Lathes can perform precision machining, and different types of lathes have their corresponding functions.
Classification of lathes
Lathes can be roughly divided into three types, engine lathes, turret lathes, and special lathes.
The basic engine lathe is used for most lathes, with the smaller bench or portable machines, or larger vertical tables standing on the floor.
This kind of machine tool is usually used in the on-site repair workshop, which can adapt to a variety of operations to complete the lathe processing work. Turret lathes or special lathes are often used for mass production or special purpose production workshops.
How do you divide the size of the engine lathe?
The size of the lathe is determined by the largest workpiece that can be machined. The maximum size that can be machined also takes into account the diameter of the workpiece during its rotational movement and the length of the distance from the center of the lathe machine. Therefore, lightweight bench engine lathes, precision tool room lathes, and gap lathes (also known as extended lathes) are classified according to size.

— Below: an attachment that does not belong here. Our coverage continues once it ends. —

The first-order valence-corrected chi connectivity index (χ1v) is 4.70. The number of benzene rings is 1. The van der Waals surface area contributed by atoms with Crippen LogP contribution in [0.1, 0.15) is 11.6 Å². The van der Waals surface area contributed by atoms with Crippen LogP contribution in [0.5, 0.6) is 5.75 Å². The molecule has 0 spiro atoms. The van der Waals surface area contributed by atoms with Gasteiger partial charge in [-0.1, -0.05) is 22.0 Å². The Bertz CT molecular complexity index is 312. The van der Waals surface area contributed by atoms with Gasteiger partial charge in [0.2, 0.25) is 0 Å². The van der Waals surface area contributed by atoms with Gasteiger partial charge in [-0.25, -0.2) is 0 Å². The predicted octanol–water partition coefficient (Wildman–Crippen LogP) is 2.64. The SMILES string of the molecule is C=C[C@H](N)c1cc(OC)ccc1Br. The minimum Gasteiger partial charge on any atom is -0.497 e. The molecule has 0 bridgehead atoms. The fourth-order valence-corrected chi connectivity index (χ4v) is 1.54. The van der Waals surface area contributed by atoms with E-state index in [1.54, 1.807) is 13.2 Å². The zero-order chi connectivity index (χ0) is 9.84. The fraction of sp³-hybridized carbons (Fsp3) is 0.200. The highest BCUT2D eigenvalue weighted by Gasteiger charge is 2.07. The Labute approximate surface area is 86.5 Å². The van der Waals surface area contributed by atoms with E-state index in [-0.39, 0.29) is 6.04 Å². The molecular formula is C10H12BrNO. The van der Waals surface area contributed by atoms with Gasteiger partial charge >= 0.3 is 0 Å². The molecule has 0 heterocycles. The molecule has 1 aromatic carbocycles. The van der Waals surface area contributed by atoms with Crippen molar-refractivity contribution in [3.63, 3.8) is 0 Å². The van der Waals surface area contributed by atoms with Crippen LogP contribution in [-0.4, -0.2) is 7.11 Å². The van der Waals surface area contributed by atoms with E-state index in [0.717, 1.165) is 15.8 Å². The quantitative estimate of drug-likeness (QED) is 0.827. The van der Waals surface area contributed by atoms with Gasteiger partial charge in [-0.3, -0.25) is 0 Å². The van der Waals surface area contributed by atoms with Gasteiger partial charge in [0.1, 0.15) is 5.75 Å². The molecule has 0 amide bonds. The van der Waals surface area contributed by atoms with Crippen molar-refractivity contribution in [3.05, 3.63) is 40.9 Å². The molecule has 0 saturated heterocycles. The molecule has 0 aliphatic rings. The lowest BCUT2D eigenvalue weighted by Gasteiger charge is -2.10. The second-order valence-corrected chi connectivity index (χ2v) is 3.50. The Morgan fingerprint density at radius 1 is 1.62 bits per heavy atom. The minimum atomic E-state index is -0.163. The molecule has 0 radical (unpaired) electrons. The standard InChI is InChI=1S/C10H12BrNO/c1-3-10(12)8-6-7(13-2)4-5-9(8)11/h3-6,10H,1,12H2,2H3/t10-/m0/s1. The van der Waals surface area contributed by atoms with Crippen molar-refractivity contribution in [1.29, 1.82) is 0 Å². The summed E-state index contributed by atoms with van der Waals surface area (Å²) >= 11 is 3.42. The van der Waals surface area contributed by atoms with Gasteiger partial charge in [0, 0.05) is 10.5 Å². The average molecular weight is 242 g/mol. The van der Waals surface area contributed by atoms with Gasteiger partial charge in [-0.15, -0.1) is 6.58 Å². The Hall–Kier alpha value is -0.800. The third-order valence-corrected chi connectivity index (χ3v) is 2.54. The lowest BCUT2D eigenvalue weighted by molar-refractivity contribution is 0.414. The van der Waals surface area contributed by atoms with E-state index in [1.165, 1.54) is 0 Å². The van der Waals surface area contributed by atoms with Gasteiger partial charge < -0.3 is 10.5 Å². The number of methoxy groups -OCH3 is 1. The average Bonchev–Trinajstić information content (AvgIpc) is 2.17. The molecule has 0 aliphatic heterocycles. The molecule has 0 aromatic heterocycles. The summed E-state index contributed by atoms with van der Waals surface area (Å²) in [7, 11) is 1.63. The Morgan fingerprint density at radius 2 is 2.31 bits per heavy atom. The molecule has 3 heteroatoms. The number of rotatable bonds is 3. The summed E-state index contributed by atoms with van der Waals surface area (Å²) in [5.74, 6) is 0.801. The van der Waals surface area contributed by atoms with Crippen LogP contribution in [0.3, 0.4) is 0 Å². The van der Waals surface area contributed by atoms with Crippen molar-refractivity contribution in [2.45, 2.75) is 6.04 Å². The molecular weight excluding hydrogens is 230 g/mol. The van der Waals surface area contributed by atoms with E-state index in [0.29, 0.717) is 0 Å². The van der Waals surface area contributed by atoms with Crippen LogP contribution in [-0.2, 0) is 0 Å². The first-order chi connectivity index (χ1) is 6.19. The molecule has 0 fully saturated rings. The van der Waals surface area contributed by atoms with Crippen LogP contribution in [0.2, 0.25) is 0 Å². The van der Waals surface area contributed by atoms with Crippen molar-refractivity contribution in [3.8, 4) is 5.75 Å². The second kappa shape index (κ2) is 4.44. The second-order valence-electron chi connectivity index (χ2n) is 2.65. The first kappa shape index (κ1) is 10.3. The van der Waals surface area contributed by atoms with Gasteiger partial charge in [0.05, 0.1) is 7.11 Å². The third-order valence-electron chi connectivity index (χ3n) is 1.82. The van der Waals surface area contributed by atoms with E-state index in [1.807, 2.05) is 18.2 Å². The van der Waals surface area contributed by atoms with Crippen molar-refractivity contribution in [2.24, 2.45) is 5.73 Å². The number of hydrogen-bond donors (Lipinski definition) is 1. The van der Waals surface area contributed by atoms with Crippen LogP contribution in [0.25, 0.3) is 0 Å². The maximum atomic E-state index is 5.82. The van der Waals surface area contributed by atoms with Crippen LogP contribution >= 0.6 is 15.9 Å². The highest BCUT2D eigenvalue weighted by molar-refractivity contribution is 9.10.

The light bench lathe machine, which is a small lathe mounted on a table, has a small swing angle and can perform most of the machining, but the processing capability is limited by the size of the workpiece.
Precision lathe machines are also common standard lathes that can handle all lathes machining, including turning, boring, drilling, reaming, thread screw production, taper turning, knurling, etc., and can also be used for special cutting operations. High-precision lathe machining is possible, and the workpieces that can be processed are 25 inches in diameter and 200 inches in length.